So this year I’m running the London Marathon for the MS Society. ¬†It’s not much, I know but I hope in some small way the money raised helps people going through what Nic is going through. If you’d like to donate you can here:¬†http://uk.virginmoneygiving.com/NeilWilkinson
Oh and if you are watching on the TV, I’m the one in the orange vest!

15. Bingo dabber goes on holiday

I have just returned from a girly mini-break in sunny Malaga … like all the best things it was rather unexpected but popped up at just as I needed it most. Four days of yummy food, pink wine, snoozing and sight seeing works better than any medicine when you are feeling fed up and down in the dumps about everything.

It did, however, present a new challenge and one which I hadn’t expected to encounter quite so early into my relationship with my bingo dabber. After all we’re barely past courting and a foreign holiday together seemed a bit hasty.

Space is at a premium when travelling with hand luggage only on a Ryanair flight and so the addition of the jab kit was somewhat of a hinderance, even in it’s travel-friendly form.

The addition of the mini cool bag (pretty similar to a lunch box), freezer pack to keep it cool during transit, bingo dabber, ‘mini’ yellow sharps bin and the required number of syringes for the trip, did nothing help the situation and prevented me from taking that extra just-in-case pair of heels.

I was a little concerned as to how I would get this lot past security. As anyone who has ever flown will know, they don’t tend to like sharp things in hand luggage. You know, knives, scissors, syringes … that sort of thing. You can’t even sneak a tub of anti-wrinkle cream through unless it is in a container of less than 100ml and who ever did any harm with that?

I was advised that the way around causing a scene and facing at best confiscation and at worst arrest, was to obtain a letter from my MS nurse explaining what the jab kit was and what it was for. The letter helpfully stated that my jab kit ought to be allowed on board as an additional piece of hand luggage however upon seeing the Ryanair-luggage-gestapo I was glad that I had managed to fit the jab kit into my Cath Kidtston holdall.

I arrived at security prepared for awkwardness or at least some sort of enquiry as to what was in my lunch box. Instead they could not have cared less. I attempted to hand the lunch box over with the accompanying letter of explanation whilst describing the contents to the chap behind the counter at the scanners. Maybe it was the fact that it was 4am. Maybe it was the fact that I look very trustworthy. Or maybe it was the fact that he did not give a stuff. Either way my jab kit passed through without so much as a raised eyebrow and the letter of explanation remained unfolded.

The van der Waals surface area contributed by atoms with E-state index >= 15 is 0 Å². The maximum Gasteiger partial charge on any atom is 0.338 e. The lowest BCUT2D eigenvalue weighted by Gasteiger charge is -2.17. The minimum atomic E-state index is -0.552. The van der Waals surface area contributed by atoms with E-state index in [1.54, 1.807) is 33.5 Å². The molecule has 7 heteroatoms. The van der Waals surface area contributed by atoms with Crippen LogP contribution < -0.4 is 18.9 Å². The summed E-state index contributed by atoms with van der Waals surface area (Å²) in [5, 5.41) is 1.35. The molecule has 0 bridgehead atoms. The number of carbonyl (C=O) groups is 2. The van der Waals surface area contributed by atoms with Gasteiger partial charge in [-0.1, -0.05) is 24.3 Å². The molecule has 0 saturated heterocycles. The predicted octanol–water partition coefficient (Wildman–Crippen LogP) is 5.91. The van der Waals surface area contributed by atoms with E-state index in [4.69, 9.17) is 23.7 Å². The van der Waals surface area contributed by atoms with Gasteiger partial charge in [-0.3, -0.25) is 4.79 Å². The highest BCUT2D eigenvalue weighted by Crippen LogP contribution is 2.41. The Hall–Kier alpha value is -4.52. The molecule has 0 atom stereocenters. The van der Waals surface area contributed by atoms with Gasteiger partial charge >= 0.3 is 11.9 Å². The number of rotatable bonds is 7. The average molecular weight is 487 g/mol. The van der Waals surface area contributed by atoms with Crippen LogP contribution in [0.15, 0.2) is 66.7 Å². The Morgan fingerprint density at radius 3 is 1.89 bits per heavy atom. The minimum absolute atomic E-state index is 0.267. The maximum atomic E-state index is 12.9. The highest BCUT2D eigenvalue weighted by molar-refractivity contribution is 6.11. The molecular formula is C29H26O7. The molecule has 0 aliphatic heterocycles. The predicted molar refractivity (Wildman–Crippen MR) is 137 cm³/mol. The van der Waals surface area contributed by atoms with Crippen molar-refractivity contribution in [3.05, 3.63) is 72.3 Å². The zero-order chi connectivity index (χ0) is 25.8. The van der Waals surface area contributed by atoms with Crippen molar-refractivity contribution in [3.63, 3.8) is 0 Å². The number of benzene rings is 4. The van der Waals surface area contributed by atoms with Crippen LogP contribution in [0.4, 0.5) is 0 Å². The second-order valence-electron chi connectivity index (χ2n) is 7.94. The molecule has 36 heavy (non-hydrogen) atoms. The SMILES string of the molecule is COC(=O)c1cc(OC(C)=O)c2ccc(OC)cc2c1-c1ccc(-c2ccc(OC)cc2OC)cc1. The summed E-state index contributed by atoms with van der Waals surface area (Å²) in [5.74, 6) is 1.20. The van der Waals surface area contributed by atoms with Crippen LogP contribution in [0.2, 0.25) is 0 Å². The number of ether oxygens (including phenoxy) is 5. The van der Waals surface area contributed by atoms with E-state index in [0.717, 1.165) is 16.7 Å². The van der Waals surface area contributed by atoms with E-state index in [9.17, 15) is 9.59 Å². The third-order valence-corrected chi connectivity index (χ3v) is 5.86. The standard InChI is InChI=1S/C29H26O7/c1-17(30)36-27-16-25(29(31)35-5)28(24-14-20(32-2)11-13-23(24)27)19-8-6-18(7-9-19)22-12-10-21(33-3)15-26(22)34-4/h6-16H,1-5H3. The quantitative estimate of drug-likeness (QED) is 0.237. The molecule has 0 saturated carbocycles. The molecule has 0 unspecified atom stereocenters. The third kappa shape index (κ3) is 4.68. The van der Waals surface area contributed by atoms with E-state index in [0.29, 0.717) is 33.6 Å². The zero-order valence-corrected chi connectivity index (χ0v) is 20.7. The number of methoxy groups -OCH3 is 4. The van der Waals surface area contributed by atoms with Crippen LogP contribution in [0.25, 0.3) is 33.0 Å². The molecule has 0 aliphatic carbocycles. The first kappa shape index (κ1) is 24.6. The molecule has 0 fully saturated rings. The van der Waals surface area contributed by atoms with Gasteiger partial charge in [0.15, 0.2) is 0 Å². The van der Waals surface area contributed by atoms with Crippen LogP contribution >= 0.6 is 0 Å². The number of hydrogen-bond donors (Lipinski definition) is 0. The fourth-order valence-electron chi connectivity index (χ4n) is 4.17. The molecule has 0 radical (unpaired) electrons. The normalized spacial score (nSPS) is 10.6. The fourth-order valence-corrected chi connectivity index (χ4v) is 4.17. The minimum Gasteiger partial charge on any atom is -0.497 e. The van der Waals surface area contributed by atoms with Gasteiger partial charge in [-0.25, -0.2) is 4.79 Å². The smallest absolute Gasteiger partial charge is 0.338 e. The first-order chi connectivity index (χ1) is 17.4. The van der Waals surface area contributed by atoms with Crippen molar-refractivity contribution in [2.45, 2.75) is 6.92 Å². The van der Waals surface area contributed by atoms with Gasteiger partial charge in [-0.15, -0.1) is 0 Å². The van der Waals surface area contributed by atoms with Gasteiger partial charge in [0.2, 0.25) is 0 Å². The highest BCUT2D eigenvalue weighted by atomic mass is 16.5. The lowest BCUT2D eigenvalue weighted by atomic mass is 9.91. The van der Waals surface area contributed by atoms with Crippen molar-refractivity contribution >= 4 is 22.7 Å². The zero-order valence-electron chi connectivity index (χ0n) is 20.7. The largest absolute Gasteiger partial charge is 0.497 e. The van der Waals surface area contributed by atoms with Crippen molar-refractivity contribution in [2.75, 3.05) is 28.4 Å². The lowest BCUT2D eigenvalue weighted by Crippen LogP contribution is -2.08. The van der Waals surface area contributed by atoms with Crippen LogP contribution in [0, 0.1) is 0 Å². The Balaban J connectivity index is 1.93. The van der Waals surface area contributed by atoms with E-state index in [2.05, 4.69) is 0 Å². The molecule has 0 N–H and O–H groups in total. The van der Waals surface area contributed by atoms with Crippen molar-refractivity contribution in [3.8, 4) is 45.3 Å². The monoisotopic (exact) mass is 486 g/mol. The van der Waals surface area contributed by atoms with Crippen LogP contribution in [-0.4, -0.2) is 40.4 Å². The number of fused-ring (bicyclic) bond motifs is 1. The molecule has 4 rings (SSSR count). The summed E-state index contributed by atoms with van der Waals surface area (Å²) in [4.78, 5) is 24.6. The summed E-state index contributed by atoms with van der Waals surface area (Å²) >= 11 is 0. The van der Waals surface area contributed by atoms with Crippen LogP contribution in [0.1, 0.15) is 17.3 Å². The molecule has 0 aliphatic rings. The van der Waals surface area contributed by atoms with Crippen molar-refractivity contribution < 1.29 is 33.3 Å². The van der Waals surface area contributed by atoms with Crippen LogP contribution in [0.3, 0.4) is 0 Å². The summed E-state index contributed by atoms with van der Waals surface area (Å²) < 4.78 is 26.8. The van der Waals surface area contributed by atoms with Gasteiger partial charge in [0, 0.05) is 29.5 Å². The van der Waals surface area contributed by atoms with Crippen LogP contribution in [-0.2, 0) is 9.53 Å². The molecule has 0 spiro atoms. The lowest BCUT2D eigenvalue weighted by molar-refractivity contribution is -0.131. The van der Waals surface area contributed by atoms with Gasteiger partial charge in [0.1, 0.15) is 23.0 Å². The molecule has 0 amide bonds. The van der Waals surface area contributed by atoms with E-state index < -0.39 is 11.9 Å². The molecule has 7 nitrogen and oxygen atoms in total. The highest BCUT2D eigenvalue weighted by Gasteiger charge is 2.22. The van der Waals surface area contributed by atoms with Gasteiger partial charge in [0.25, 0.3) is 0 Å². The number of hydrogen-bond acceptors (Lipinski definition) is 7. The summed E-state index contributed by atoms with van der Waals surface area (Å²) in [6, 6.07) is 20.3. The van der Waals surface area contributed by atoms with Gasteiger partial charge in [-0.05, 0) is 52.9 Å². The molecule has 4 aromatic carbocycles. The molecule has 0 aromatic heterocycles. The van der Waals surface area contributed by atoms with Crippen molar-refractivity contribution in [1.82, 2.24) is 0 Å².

By the time we arrived at the hotel the syringes were still cool and so I was able to transfer them into the mini-bar nestled between the over-priced miniatures and the pringles.

On the way home I of course had to bring the mini yellow bucket with me for disposal. This time I didn’t even bother getting it out of my bag and no one even noticed.

I remember passing though security at Dubai when someone was found to have a fork in their bag, presumably that they had nicked from their hotel. The fork was duly confiscated. They don’t mess around in Dubai.

However as a passenger that is arguably more comforting as the thought of a passenger with four syringes of an un-checked drug on board a plane is pretty concerning.

And so the bingo dabber and I have shared our first holiday together – a short break to Malaga. The addition of the bingo dabber proved to be rather uneventful. I had secretly hoped for some sort of controversy or incident, to provide some decent blog material if nothing else.

I hope that my bingo dabber will become increasingly well travelled. In fact I regret not taking a photograph of it by a palm tree, or on the top of the open top sightseeing bus, like people do with teddy bears and the like.

So it seems that this has marked the end of the initial getting-to-know-you period of courtship. Me and the bingo dabber have moved onto something rather more permanent and are seemingly stuck with each other. It’s just a shame that we missed out the ‘honeymoon period’ of our relationship. Cos we haven’t had much fun so far.